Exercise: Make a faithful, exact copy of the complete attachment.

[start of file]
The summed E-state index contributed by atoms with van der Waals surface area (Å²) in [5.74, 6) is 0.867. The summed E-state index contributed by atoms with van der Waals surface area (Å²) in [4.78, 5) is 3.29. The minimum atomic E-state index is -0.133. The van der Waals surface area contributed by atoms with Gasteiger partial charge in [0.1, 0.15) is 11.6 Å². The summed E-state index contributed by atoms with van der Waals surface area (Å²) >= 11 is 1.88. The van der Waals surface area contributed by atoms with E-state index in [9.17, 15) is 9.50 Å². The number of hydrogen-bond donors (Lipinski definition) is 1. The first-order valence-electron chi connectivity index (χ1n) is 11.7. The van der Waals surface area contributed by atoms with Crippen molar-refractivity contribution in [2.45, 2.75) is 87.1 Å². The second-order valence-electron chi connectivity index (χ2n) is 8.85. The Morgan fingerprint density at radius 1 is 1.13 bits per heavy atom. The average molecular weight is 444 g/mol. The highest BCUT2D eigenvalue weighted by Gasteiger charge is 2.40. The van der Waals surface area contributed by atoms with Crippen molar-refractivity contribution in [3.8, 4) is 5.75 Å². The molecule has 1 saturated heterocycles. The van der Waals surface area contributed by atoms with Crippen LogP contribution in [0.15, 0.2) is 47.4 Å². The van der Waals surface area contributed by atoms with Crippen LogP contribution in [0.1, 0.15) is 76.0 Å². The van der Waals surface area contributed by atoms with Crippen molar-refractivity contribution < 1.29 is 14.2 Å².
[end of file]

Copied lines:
The summed E-state index contributed by atoms with van der Waals surface area (Å²) in [5.74, 6) is 0.867. The summed E-state index contributed by atoms with van der Waals surface area (Å²) in [4.78, 5) is 3.29. The minimum atomic E-state index is -0.133. The van der Waals surface area contributed by atoms with Gasteiger partial charge in [0.1, 0.15) is 11.6 Å². The summed E-state index contributed by atoms with van der Waals surface area (Å²) >= 11 is 1.88. The van der Waals surface area contributed by atoms with E-state index in [9.17, 15) is 9.50 Å². The number of hydrogen-bond donors (Lipinski definition) is 1. The first-order valence-electron chi connectivity index (χ1n) is 11.7. The van der Waals surface area contributed by atoms with Crippen molar-refractivity contribution in [2.45, 2.75) is 87.1 Å². The second-order valence-electron chi connectivity index (χ2n) is 8.85. The Morgan fingerprint density at radius 1 is 1.13 bits per heavy atom. The average molecular weight is 444 g/mol. The highest BCUT2D eigenvalue weighted by Gasteiger charge is 2.40. The van der Waals surface area contributed by atoms with Crippen molar-refractivity contribution in [3.8, 4) is 5.75 Å². The molecule has 1 saturated heterocycles. The van der Waals surface area contributed by atoms with Crippen LogP contribution in [0.15, 0.2) is 47.4 Å². The van der Waals surface area contributed by atoms with Crippen LogP contribution in [0.1, 0.15) is 76.0 Å². The van der Waals surface area contributed by atoms with Crippen molar-refractivity contribution < 1.29 is 14.2 Å².